Paul explains in 1 Corinthians 5:7 that Christ our Passover is sacrificed for us. God commended His love toward us, in that while we were yet sinners, Christ died for us (Romans 5:8). The first lesson we learn from the Passover is the impossibility of protecting ourselves from death, which is the consequence of sin. God took the initiative by providing the Lamb of God who came to take away the sins of the world (John 1:29). Only by His blood can we be justified; made innocent, before God.

Resist Compromise

God did not spare His people from death so they could remain in Egypt as slaves. He wanted them to leave Egypt behind and come to serve Him. When Moses first went to Pharaoh with the request to let the Israelites go, he flatly refused. However, after several plagues, Pharaoh tried to strike a compromise.

First, Pharaoh suggested that rather than leaving Egypt, why did not Israel simply sacrifice to their God in the land (Exodus 8:25). This would never do, Moses said, because God’s commands were contrary to the customs and practices of the Egyptians. They must come all the way out of Egypt in order to serve God properly. A vital lesson for all of God’s people is the realization that God has called us to leave this world, with its ways and customs, behind us.

After yet more plagues, Pharaoh finally agreed to let the people leave Egypt. However, he insisted, only the adults could go. The children must stay behind. Moses flatly refused to compromise. Israel was not prepared to sacrifice its children to Pharaoh. God’s people must not abandon their children to the world around.

Finally, after three days of darkness throughout the land, Pharaoh once again called for Moses. All of your people can go, he told them, but leave the herds behind. “Not a hoof shall be left behind,” Moses declared (Exodus 10:26). There is never room to compromise regarding our response to God’s calling. We simply cannot serve God on the devil’s terms! “the good old days.” In truth, those days had not been very good, but memory can sometimes be quite selective.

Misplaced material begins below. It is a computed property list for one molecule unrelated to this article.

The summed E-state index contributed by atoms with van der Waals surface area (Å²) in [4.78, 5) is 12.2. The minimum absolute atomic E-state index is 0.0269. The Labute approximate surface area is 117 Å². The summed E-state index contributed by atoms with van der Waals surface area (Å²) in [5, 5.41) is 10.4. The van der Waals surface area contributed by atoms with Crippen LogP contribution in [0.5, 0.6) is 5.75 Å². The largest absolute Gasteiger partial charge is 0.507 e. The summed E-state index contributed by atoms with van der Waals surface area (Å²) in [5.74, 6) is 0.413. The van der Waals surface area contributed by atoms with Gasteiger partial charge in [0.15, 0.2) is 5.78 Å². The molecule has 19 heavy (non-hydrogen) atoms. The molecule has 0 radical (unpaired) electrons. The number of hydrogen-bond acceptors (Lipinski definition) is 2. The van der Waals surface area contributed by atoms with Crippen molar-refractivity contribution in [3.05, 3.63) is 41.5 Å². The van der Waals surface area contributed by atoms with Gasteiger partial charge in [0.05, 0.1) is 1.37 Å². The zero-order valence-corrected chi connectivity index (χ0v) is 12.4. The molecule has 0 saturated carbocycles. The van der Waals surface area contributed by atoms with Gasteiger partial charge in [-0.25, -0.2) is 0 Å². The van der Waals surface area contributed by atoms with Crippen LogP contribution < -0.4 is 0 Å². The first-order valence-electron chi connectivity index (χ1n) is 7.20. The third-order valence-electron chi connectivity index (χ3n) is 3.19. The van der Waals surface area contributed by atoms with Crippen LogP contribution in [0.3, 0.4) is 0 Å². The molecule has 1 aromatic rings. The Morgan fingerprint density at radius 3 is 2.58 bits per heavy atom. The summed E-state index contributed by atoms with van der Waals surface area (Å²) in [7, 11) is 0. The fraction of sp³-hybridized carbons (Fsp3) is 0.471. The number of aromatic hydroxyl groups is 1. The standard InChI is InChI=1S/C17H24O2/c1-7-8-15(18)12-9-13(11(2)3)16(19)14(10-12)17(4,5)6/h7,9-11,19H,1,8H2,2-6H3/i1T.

Israel’s greatest problem, after leaving Egypt, was expressed by Stephen in Acts 7:39. Even though their feet left the land behind, in their hearts they turned back again! Israel had not ever truly forsaken Egypt in their hearts and this was reflected in a variety of incidents.

What about Christians today? The essence of the meaning of the Festival of Unleavened Bread is that God has called us to forsake the ways and values of this ungodly world. We are supposed to be engaged in a journey. Do we look back at the world that we have ostensibly forsaken and desire to hold on to it? The true answer to this question is reflected in the way we live. As men, does materialism govern your lives, or are you centered on the Work of God and on building godly lives and families? As women, do you reflect the modesty and true femininity that God values, or the decadent ways of a sensual and God-rejecting society? In order to achieve our calling and reach our destination, we must forsake Egypt in our hearts and not look back.

The Author and Finisher of Our Faith

Why does the Feast of Unleavened Bread have two holy days—one at the beginning and one at the end? The seven-day Feast of Tabernacles has only one holy day, which is at the beginning. Remember, the eighth day, the Last Great Day, is a completely separate festival.

The answer is perhaps most clearly stated in Hebrews 12, where we are told that Jesus Christ is both the Author and the Finisher of our faith. It took a miracle of God to start Israel on their journey out of Egypt, and it took another miracle, that of the Red Sea, to get them completely out of Egypt. Our successful completion of the journey out of sin, spiritual Egypt, will be accomplished only through the power of our Savior.

We need His help not only to start our journey, but also to sustain and finish it. The Passover season reminds us of our need for salvation and deliverance. It also reminds us that these are not objectives that we can accomplish by our own strength or might. We have One who goes before us in order to guarantee our success.

The theme of the Passover season is redemption and deliverance. God takes the initiative and we must respond. However, our human efforts will never be enough, and God knows that before we even start. We should learn lessons from Israel’s example in how to properly respond to God’s incredible love and mercy. The most important of these lessons is to not ever forget to look to the Author and Finisher of our faith. We must put our total confidence in Him, if we are to succeed in leaving Egypt behind and coming to the mountain of God.